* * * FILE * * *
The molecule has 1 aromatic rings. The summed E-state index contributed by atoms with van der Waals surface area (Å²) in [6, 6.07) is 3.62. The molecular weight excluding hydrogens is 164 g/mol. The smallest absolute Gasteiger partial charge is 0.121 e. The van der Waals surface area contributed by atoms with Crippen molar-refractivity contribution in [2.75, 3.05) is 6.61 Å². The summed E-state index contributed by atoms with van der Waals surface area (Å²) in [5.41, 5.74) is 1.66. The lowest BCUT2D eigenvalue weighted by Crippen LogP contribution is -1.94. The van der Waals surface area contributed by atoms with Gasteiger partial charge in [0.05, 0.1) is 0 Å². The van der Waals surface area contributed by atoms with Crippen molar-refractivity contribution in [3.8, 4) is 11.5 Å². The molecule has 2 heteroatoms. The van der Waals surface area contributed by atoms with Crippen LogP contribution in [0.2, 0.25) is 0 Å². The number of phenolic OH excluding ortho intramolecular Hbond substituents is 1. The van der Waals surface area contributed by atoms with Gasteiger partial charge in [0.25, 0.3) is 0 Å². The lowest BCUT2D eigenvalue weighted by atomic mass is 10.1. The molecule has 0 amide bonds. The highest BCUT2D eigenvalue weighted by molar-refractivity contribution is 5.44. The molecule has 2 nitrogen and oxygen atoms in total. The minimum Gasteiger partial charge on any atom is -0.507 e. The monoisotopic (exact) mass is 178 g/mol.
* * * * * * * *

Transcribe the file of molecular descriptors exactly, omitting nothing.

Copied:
The molecule has 1 aromatic rings. The summed E-state index contributed by atoms with van der Waals surface area (Å²) in [6, 6.07) is 3.62. The molecular weight excluding hydrogens is 164 g/mol. The smallest absolute Gasteiger partial charge is 0.121 e. The van der Waals surface area contributed by atoms with Crippen molar-refractivity contribution in [2.75, 3.05) is 6.61 Å². The summed E-state index contributed by atoms with van der Waals surface area (Å²) in [5.41, 5.74) is 1.66. The lowest BCUT2D eigenvalue weighted by Crippen LogP contribution is -1.94. The van der Waals surface area contributed by atoms with Gasteiger partial charge in [0.05, 0.1) is 0 Å². The van der Waals surface area contributed by atoms with Crippen molar-refractivity contribution in [3.8, 4) is 11.5 Å². The molecule has 2 heteroatoms. The van der Waals surface area contributed by atoms with Crippen LogP contribution in [0.2, 0.25) is 0 Å². The number of phenolic OH excluding ortho intramolecular Hbond substituents is 1. The van der Waals surface area contributed by atoms with Gasteiger partial charge in [0.25, 0.3) is 0 Å². The lowest BCUT2D eigenvalue weighted by atomic mass is 10.1. The molecule has 0 amide bonds. The highest BCUT2D eigenvalue weighted by molar-refractivity contribution is 5.44. The molecule has 2 nitrogen and oxygen atoms in total. The minimum Gasteiger partial charge on any atom is -0.507 e. The monoisotopic (exact) mass is 178 g/mol.